In the meanwhile the nose landing gear has been successfully installed in the Super Star, while the main landing gears will follow as soon as the overhaul of the main gear bays has been completed in a few months time. 


"Sheet-metal artist" applies his talents to the Super Star

Unique expertise within the Lufthansa Technik Group

The Lockheed Super Star project is a unique catalyst for bringing out the specialist knowledge available within the Lufthansa Technik Group. From the production of fuselage bulkheads to the overhaul of landing gears or the spot welding of door elements – again and again specialist technicians and engineers from within the Group are demonstrating their outstanding skills within the context of the Super Star project.

A good example of this knowledge pool that resides within the Lufthansa Group is the team sent over to Auburn from Lufthansa Technik Budapest. The six skilled metalworkers working in autumn of 2013 on site were primarily occupied with the fabrication of metal panels for the fuselage. These were being teased into shape using an "English wheel" in the production hangar next to the aircraft. To build the dolphin-shaped, curved fuselage with its different radii and curves, the Hungarian team was having to exercise all their skills on a daily basis.

For a long time it was unclear how to recreate Super Star's rear pressure bulkheads, with their extremely complex shape. The first few attempts proved fruitless until Gyula Nagy of Lufthansa Technik Budapest offered his services and proved a true master of his profession. Within just three weeks he built what previously had appeared impossible, at the same time adhering to all the strict requirements of Project Engineering and the FAA. When asked about the recipe of his success, Gyula Nagy explained: "Before I joined Lufthansa Technik Budapest in 2002 I worked in a family-owned car body business. There I learned the best way of getting metal panels into the required shape."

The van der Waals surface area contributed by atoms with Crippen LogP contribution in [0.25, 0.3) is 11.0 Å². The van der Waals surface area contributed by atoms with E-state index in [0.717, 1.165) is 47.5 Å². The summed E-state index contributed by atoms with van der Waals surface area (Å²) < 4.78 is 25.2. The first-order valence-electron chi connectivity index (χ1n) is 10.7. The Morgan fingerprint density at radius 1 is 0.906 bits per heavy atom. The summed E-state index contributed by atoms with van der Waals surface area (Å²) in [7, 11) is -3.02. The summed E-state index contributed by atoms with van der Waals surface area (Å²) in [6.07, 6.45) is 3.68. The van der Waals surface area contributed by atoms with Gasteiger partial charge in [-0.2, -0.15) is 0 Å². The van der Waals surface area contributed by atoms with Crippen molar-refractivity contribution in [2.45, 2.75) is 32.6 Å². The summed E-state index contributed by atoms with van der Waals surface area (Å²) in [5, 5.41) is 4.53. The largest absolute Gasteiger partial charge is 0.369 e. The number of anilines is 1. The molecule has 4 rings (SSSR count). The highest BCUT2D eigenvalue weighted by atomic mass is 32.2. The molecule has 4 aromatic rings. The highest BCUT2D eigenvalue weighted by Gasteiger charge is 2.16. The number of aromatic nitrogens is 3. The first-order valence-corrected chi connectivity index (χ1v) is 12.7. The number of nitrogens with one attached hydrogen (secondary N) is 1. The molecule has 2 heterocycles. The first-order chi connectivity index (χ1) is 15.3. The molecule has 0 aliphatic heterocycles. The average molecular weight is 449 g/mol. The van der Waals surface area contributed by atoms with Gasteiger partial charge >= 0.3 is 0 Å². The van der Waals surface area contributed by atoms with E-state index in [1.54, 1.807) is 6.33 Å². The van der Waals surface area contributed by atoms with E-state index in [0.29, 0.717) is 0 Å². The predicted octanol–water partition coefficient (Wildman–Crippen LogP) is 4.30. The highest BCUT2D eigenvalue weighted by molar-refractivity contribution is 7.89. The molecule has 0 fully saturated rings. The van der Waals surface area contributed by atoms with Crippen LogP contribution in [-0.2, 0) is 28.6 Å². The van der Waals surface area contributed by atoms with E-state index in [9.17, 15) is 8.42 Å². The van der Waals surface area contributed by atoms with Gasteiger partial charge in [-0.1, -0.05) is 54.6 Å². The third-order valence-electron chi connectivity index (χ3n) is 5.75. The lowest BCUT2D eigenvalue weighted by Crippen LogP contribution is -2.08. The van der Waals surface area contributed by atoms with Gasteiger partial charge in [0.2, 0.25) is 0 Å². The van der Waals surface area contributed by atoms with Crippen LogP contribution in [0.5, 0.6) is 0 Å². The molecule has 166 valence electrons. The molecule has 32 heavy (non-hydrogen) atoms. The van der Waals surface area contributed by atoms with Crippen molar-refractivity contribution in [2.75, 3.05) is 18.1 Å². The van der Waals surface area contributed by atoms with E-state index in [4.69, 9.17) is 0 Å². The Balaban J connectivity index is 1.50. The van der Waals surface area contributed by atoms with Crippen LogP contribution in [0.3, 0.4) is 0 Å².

The secret of his success consisted basically in stretching the sheets to be shaped into a specially built wooden frame, as a result of which they retain their stability when worked on manually. The execution, which is of excellent quality and also meets all the safety requirements, is entirely down to his personal talents. This he demonstrated additionally during the production of the door frame for crew door one right. His "work of art", which for a long time looked as if it would be virtually impossible to produce without a deep drawing press, came from a single piece, apparently effortlessly. 


Lufthansa L-1649A doors for the new Super Star

D-ALOL came to the rescue

In 2009, the Super Star team of Lufthansa Technik had searched far and wide for original passenger doors for conversion of the L-1649A from freighter back to passenger aircraft.

The US airline TWA had its L-1649A with the tail sign N7316C converted to a cargo plane in 1960 after only three years in service as a passenger aircraft. As part of the conversion work the front and rear passenger doors were replaced by large cargo doors. Now the team had to replace these with the original doors of an L-1649A.

The solution came in form of a preserved original Lufthansa Super Star with the original tail sign D-ALOL. Being part of a museum collection in Johannesburg, South Africa, former D-ALOL flew in the service of Lufthansa from 1958 to 1962 and was then chartered to World Airways before Lufthansa sold it to South African airline Trek Airways in 1964. It continued flying until it was finally withdrawn from service in 1971. As a replacement for the original doors replicas matching the original were built by the Super Star team in Hamburg. In this way the L-1649A did not lose any of its functionality or good looks in the future.


The project kicks off

On the road to success

Deutsche Lufthansa Berlin Foundation, then responsible for the project management before Lufthansa Super Star gGmbH took over its role in 2015 entrusted Lufthansa Technik with the overhaul of one of the three auctioned L-1649A’s into airworthy condition. N7316C, originally built for Trans World Airlines (TWA) in 1957 was chosen for this demanding task. In spring 2008 Lufthansa Technik established a local team that soon started to dismantle aircraft components like the radome, flaps, rudders and the four engines. All this while N7316C was still parked in the open at one edge of Auburn-Lewiston airport. One of the tasks of highest priority was therefore to build a hangar, tailor made for the Super Star dimensions which Lufthansa Technik rents for the duration of the project. On November 20, 2008, dignitaries of the State of Maine, local political representatives, team members from Germany and the USA and local media attended the festive official inauguration ceremony for the restoration hangar, which was completed in record time.